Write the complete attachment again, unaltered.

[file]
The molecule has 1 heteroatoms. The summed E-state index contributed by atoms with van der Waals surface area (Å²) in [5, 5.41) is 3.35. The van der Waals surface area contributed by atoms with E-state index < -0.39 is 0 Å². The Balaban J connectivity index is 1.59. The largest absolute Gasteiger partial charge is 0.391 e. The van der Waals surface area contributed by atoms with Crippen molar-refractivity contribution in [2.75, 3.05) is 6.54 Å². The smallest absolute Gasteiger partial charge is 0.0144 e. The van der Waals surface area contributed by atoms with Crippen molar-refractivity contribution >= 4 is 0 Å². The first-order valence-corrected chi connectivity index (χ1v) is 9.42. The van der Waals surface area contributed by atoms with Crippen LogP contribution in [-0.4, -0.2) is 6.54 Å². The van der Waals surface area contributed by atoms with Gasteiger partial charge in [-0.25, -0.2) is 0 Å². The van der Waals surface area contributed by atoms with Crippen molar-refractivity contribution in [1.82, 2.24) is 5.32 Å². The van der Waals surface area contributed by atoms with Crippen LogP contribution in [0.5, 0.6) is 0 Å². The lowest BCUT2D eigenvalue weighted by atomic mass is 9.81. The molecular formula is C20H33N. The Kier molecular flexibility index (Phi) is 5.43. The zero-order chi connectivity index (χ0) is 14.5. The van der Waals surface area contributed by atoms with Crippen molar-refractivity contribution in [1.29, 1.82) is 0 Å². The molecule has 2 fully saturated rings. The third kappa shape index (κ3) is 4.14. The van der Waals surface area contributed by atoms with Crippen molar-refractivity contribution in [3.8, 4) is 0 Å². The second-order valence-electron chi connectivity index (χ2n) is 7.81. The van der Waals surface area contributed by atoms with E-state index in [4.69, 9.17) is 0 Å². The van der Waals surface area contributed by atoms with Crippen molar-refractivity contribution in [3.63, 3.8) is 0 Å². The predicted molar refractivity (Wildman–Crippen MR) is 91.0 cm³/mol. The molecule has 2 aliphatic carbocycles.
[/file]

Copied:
The molecule has 1 heteroatoms. The summed E-state index contributed by atoms with van der Waals surface area (Å²) in [5, 5.41) is 3.35. The van der Waals surface area contributed by atoms with E-state index < -0.39 is 0 Å². The Balaban J connectivity index is 1.59. The largest absolute Gasteiger partial charge is 0.391 e. The van der Waals surface area contributed by atoms with Crippen molar-refractivity contribution in [2.75, 3.05) is 6.54 Å². The smallest absolute Gasteiger partial charge is 0.0144 e. The van der Waals surface area contributed by atoms with Crippen molar-refractivity contribution >= 4 is 0 Å². The first-order valence-corrected chi connectivity index (χ1v) is 9.42. The van der Waals surface area contributed by atoms with Crippen LogP contribution in [-0.4, -0.2) is 6.54 Å². The van der Waals surface area contributed by atoms with Gasteiger partial charge in [-0.25, -0.2) is 0 Å². The van der Waals surface area contributed by atoms with Crippen molar-refractivity contribution in [1.82, 2.24) is 5.32 Å². The van der Waals surface area contributed by atoms with Crippen LogP contribution in [0.5, 0.6) is 0 Å². The lowest BCUT2D eigenvalue weighted by atomic mass is 9.81. The molecular formula is C20H33N. The Kier molecular flexibility index (Phi) is 5.43. The zero-order chi connectivity index (χ0) is 14.5. The van der Waals surface area contributed by atoms with Crippen molar-refractivity contribution in [1.29, 1.82) is 0 Å². The molecule has 2 fully saturated rings. The third kappa shape index (κ3) is 4.14. The van der Waals surface area contributed by atoms with Crippen molar-refractivity contribution in [3.8, 4) is 0 Å². The second-order valence-electron chi connectivity index (χ2n) is 7.81. The van der Waals surface area contributed by atoms with E-state index in [4.69, 9.17) is 0 Å². The van der Waals surface area contributed by atoms with Crippen molar-refractivity contribution in [3.63, 3.8) is 0 Å². The predicted molar refractivity (Wildman–Crippen MR) is 91.0 cm³/mol. The molecule has 2 aliphatic carbocycles.